Using the “5 W’s and the H” to Build Your Content Strategy

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By Peter Decoteau

In modern marketing, the adage “Content is king” is as prevalent as it is misrepresented.

After all, content for content’s sake is just noise, and such a scattershot approach can have negative effects that outweigh the positives. This can include wasting time, money, and other resources, and confusing, or even turning off, potential patients.

That’s why, before writing that next blog post or posting that next video, you should have a strategy that gives structure and purpose to your activities.

Content Strategy versus Content Marketing

Most people assume that a “content strategy” and “content marketing” are one and the same, but in a practical sense, the latter is an actionable part of the former, much like how tactics are actionable ways to achieve goals and objectives. This means that you should build out a content strategy for your clinic(s) that touches on the why, who, where, what, when, and how of everything you produce—written, digital, photo, video, etc.—before engaging in the act of content marketing.1

Building out your content strategy

The motivation behind your content strategy should be directly related to your high-level marketing goals and strategies. If, for instance, your primary goals are to increase patient volume by focusing on self-referred patients, patient reengagement, and doctor referrals, then your content strategy should address these goals in a way that is both targeted in message and audience, and consistent with your brand.

There are a lot of different approaches to building out an effective content strategy, some of which may suit you and your team better than others, but if you can at least answer the “5 W’s and the H,” you’ll be on the right track to successful content marketing. For example, a content strategy for increasing self-referred patients may start with these considerations:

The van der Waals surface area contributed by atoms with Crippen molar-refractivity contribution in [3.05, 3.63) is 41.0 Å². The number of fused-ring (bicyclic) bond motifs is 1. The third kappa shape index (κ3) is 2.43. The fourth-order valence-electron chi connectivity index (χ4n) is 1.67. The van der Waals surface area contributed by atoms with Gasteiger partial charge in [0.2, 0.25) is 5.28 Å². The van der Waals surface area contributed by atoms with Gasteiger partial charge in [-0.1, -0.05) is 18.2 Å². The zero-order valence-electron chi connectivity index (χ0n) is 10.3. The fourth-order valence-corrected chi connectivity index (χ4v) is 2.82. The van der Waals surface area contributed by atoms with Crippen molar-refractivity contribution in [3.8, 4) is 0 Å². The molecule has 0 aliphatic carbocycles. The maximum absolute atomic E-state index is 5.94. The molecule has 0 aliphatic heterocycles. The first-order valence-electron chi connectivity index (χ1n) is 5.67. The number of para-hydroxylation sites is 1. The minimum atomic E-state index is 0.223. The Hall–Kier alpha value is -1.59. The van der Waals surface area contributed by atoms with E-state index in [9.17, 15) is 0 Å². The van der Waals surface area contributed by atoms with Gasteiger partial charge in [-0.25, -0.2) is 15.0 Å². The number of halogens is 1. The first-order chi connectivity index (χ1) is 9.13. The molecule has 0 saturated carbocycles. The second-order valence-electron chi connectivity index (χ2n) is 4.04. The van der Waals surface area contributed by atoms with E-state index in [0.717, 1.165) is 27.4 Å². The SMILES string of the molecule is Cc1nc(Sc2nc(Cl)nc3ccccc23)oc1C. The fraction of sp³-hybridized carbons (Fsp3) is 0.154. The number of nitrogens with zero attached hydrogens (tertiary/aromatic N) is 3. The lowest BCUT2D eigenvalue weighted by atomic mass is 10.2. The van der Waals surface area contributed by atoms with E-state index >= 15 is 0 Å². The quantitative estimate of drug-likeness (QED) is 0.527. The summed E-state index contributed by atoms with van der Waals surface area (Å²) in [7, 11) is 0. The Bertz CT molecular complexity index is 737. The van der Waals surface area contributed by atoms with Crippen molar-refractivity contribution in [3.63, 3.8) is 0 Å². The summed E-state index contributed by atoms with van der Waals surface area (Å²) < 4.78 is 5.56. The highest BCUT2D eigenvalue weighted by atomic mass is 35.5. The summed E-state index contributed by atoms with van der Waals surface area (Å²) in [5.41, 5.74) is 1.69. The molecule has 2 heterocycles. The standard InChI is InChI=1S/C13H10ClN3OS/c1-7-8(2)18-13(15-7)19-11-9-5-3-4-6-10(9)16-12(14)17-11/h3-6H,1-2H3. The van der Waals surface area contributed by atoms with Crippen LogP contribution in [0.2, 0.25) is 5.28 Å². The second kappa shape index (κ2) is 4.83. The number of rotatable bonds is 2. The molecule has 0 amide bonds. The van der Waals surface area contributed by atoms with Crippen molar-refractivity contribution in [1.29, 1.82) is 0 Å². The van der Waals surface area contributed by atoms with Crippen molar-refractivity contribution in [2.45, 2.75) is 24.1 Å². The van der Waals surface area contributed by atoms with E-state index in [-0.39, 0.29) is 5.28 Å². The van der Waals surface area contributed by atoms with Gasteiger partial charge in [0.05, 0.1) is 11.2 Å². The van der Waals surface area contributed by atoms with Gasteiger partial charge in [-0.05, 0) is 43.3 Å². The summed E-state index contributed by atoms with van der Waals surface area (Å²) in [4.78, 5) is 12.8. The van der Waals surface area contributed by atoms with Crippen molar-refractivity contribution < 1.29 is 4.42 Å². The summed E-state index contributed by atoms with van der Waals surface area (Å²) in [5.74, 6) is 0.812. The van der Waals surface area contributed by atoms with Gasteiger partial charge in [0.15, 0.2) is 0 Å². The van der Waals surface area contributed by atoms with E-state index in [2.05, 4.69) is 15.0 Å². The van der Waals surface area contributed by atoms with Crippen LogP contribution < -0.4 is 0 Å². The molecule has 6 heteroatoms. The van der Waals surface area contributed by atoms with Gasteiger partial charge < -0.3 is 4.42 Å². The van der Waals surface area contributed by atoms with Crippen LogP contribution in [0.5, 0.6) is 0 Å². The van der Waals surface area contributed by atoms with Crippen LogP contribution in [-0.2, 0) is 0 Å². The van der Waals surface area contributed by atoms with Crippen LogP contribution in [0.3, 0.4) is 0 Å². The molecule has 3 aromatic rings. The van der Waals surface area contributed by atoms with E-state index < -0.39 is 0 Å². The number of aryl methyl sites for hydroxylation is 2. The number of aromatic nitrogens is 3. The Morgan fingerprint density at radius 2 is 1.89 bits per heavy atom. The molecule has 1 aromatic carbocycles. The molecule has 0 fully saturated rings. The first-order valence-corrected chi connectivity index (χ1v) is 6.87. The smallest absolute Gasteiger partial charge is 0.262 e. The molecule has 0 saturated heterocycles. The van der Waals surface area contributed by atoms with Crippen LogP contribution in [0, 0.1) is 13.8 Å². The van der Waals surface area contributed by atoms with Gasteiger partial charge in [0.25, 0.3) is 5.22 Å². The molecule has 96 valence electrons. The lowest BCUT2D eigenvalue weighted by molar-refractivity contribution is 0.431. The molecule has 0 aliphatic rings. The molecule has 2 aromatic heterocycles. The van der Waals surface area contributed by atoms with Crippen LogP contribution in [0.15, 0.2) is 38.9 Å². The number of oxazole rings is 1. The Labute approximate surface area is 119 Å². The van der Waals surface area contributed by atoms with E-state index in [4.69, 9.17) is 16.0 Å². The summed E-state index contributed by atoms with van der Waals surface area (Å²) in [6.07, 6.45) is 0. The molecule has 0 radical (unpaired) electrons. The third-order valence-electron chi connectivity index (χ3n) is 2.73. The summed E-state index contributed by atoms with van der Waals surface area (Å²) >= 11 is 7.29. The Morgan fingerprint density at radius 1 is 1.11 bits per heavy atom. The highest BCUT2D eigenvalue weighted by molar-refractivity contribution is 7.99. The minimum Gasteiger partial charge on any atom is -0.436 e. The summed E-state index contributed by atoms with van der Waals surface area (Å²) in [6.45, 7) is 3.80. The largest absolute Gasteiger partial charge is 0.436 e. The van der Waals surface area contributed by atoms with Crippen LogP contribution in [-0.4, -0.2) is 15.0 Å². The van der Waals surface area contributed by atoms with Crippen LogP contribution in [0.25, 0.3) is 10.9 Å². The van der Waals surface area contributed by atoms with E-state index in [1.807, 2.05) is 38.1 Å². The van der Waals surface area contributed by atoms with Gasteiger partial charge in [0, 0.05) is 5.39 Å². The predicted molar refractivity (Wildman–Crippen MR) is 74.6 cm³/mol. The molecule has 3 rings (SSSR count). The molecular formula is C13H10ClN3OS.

Why are we creating this content?

Consider the primary functions you want your content to fulfill. Examples include:

To educate the general public about:

  • The benefits of physical therapy
  • Our clinic locations
  • The treatments we offer

To differentiate ourselves by highlighting:

  • Our personality
  • Our people
  • Our clinical spaces

To position ourselves as a valuable resource by:

  • Establishing expertise
  • Solving problems
  • To stay in front of potential patients and get in front of new potential patients

How are we measuring success?

Typically, the “how” comes last in this particular sequence—hence the name, “5 W’s and the H”—but for our purposes, the answers to this question will largely influence the rest, so it should be one of the first questions you tackle. In this case, the measurables should be listed from specific to broad to mirror the user flow.

If the goal is to increase self-referred patients, and the “conversion points” are scheduled evaluations via online form submission or direct phone calls, then we may measure content success like this:

  • Content engagement (views, “likes,” comments, shares, clicks)
  • Website referral traffic by content source
  • Conversion rate (phone calls or online submissions)
  • Scheduled appointments

Content success may not always be tied to such concrete data; while implementing specific tracking measures is ideal, it’s not always possible, and so the aim is to zero in as much as possible on the data that indicate a successful piece of content as it relates to your identified goals. For instance, content aimed at increasing broad brand awareness within younger demographics may not yield immediate, quantifiable results, so measurable success will relate to broader data points such as average time spent watching a video, pages per user website session, or “amplification” via shares and overall reach.